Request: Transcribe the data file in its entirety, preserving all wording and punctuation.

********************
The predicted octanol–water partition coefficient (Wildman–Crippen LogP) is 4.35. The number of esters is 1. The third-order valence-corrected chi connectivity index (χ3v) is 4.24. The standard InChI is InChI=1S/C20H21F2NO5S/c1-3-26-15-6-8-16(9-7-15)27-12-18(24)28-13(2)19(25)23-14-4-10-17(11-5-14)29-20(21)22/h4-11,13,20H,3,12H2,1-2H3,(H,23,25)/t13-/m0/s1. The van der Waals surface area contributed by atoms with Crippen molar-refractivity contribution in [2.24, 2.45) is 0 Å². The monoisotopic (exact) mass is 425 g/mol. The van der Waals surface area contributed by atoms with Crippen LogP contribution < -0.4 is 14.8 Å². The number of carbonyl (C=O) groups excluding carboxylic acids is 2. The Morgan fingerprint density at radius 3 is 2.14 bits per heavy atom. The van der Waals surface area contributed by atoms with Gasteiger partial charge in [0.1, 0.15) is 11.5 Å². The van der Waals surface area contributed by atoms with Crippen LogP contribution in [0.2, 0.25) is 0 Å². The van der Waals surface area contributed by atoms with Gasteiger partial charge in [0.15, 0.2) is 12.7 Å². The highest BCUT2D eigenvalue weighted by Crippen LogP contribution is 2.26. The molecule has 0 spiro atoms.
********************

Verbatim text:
The predicted octanol–water partition coefficient (Wildman–Crippen LogP) is 4.35. The number of esters is 1. The third-order valence-corrected chi connectivity index (χ3v) is 4.24. The standard InChI is InChI=1S/C20H21F2NO5S/c1-3-26-15-6-8-16(9-7-15)27-12-18(24)28-13(2)19(25)23-14-4-10-17(11-5-14)29-20(21)22/h4-11,13,20H,3,12H2,1-2H3,(H,23,25)/t13-/m0/s1. The van der Waals surface area contributed by atoms with Crippen molar-refractivity contribution in [2.24, 2.45) is 0 Å². The monoisotopic (exact) mass is 425 g/mol. The van der Waals surface area contributed by atoms with Crippen LogP contribution < -0.4 is 14.8 Å². The number of carbonyl (C=O) groups excluding carboxylic acids is 2. The Morgan fingerprint density at radius 3 is 2.14 bits per heavy atom. The van der Waals surface area contributed by atoms with Gasteiger partial charge in [0.1, 0.15) is 11.5 Å². The van der Waals surface area contributed by atoms with Crippen LogP contribution in [0.2, 0.25) is 0 Å². The van der Waals surface area contributed by atoms with Gasteiger partial charge in [0.15, 0.2) is 12.7 Å². The highest BCUT2D eigenvalue weighted by Crippen LogP contribution is 2.26. The molecule has 0 spiro atoms.